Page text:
The older adults’ reflection upon their thoughts and emotions was supported by the health care professional in the dialogues. One woman noted that: “She is very good at asking questions and talk”. She continued saying: ”She is very good at reciting what one says”. The dialogues were appreciated as a new way of talking about pain even though it was not always easy for the older adults to record the content in the dialogue or specifically point out the positive aspects in particular. One older adult described that the dialogues had been good and wished that they would continue in the future even though it was difficult to phrase specifically what had been good. “I don’t know what to say other than everything that we talked about has been very meaningful to me. I hope that things like this will continue in the future since it has an influence on us older adults”.

The older adults said that the dialogues with the health care professional led to shared discoveries about how the pain influenced the older adults’ daily lives and how they dealt with the pain. In light of the older adults’ descriptions it could be understood that the dialogues led to mutual learning resulting in new insights. Examples of this were a two-fold understanding of ways to deal with pain in life. One alternative was “to not strain oneself too hard and allow the body to decide what is feasible to a greater extent”. Another way was more of an offensive approach. The older adults took the decision to challenge themselves and carry out activities despite pain, knowing that it would cost and cause even more pain in the near future.

The opportunity to talk with an outsider on one’s own terms was described as new and good experience. The older adult’s own understanding in the situation was challenged when someone was curious, listened and asked questions. It was experienced as a new way of talking about life with pain, an approach that holistically influenced the older adults’ sense of well-being.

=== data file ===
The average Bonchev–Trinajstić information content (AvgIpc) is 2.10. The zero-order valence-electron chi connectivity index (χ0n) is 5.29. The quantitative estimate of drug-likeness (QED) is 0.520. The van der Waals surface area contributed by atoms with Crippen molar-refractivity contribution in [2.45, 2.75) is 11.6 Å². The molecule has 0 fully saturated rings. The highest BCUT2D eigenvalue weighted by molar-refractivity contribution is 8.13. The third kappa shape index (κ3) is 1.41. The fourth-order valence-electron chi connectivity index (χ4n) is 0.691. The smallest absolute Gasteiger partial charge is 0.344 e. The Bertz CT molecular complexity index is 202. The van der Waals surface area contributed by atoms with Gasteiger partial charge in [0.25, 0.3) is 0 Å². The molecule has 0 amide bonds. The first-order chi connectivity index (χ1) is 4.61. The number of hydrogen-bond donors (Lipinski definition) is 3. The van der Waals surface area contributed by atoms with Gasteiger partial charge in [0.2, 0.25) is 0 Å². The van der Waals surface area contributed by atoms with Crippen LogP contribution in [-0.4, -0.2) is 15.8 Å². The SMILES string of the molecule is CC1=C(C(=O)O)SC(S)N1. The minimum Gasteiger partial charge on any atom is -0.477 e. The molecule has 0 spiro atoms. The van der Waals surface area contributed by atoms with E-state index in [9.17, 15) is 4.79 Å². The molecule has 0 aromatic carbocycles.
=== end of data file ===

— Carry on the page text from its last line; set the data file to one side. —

Supports reflection and memory

The older adults described the dialogues as positive and something that they looked forward to even though they sometimes forgot the content in them. In spite of this, it could be understood that the dialogues contributed to a lasting sense of well-being. The majority of the older adults felt that the tools that were used to support memory and reflection in shape of pictures were useful. The pictures helped to focus on building blocks in the STRENGTH-Giving Dialogues. “It’s like one thinks in a different way and these pictures; they were great fun”. Both the health care professionals and the older adults wrote in the booklet. The older adults’ life stories were viewed and analyzed in light of the section in the booklet that dealt with the perspectives past, present and future. The booklet also contained a page with the image of a weigh bowl which was used to evaluate and clarify positive and negative aspects in life. “Yes, I view it more positively in a way, see possibilities in another way. There is a chance that I can feel better physically”. The booklet was also used by the health care professional and older adult to summarize the dialogues.

One of the older adults found it difficult to concentrate and had not written in her booklet. One man who was a skilled craftsman and sportsman described with pride his identified strengths and what he found positive in life. In the weigh bowl he had identified loneliness, regrets, sorrow and lack of wellbeing as negatives but hope of recovery and going back to Norway on the positive side.